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Shrub to 1.5 m, branches with 2 hairy ridges when young. Leaves linear or oblanceolate or obovate 3.5–11 x 1.5–4.5 cm, apex acute or acuminate, base cuneate or rounded, margin shallowly serrate or serrate, upper surface glabrous, lower surface sparsely hairy, lateral veins 5–7, petiole absent or < 0.5 cm, hairy. Cymes axillary or terminal on previous year’s growth, 2- or 3-flowered, occasionally 1-flowered. Pedicel 1–2 cm long, bracts awl-shaped 5–10 mm long, hairy, bracteoles linear or awl-shaped, 0.3–0.8 cm, persistent. Calyx tube 5-lobed, bilaterally symmetric, linear or awl-shaped, upper 3 lobes 0.2–0.8 cm long, lower 2 lobes, 0.7–1.2 cm long, free half of length, 0.6–1.7 x c. 0.1 cm, hairy. Corolla funnel-shaped, 3–4 x 1–1.2 cm, gradually widening from the base, pale yellow, sparsely hair outside. Corolla tube 2.5–3.2 cm long, orange spotted, sparsely hairy inside, corolla 5-lobed, slightly bilaterally symmetric, ovate or oblong, upper 3 lobes 0.5–0.8 cm long, lower 2 lobes 0.8–1 cm long, (c. 20–30% of length of corolla tube). Stamen as long as corolla, filaments 1–1.5 cm long, densely hairy towards base; anthers, fused, linear 0.6–0.7 cm, reddish-brown. Style slightly longer than corolla, 2.5–3 cm long, glabrous, stigma cap-like, 2–4 mm diameter. Fruit cylindrical, tapering to a point, 1–3 cm long, dehiscing from apex, hairy. Seeds linear, 5–8 mm long, with wings at both ends. Flowers: May to August. Fruits: September to November. (Iwatsuki, K. (ed) 1993).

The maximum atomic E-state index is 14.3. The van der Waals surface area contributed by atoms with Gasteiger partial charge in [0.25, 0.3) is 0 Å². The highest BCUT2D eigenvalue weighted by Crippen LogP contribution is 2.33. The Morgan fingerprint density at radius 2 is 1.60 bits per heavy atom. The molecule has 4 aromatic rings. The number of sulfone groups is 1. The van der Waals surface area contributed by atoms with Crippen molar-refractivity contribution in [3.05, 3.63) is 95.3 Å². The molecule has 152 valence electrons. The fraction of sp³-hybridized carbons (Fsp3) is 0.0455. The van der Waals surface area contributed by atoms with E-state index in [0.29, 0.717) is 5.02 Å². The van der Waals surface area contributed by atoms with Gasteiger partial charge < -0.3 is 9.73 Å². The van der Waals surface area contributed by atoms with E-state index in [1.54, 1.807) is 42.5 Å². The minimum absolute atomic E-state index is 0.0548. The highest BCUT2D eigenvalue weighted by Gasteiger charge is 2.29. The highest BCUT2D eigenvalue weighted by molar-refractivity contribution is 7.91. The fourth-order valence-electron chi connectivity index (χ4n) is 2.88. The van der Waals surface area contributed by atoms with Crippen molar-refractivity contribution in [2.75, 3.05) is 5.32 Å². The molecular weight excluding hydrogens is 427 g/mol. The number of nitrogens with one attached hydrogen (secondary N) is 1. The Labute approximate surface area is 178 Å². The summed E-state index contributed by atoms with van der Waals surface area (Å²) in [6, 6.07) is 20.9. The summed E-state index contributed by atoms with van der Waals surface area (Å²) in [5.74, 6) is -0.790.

Distribution Japan Hokkiodo, north Honshu and southern Kuriles Russia Khabarovsk Krai, Amur Oblast, Primorsky Krai, Sakhalin
Habitat Forested mountain slopes and sub-alpine scrub exposed slopes, volcanic mountains. 20 - 1800 m.
USDA Hardiness Zone 5-7
RHS Hardiness Rating H5
Weigela middendorffiana is the sole species within the section Calyptrostigma. Like W. maximowiczii it is yellow flowered, but distinguished by the two-lipped calyx, the hooded stigma and the connate anthers. Various authors have pointed out that W. middendorffiana is, as an ornamental shrub, far superior to W. maximowiczii, but both species can be badly damaged by late spring frosts so their deployment in gardens should take this into account.
Where it succeeds W. middendorffiana is a beautiful garden shrub, the flowers – sulphur yellow, often with darker yellows or orange in the throat – are freely produced and yet the overall effect remains modest, unlike so many modern Weigela cultivars. Exfoliating bark extendings interest into the winter months. It was introduced to Europe in 1850 (Bean 1981b; Hillier & Coombes 2002).
RHS Hardiness Rating: H5
A compact selection to 1 m tall and broad, which reliably produces open clusters of cream-yellow flowers, with their throats richly mottled orange-pink, over an 8–10 week period from late spring into early summer. It was raised in the United Kingdoms by the Hillier nurseries and released through their HILLIER™ collections. It is now widely available (planthaven.com).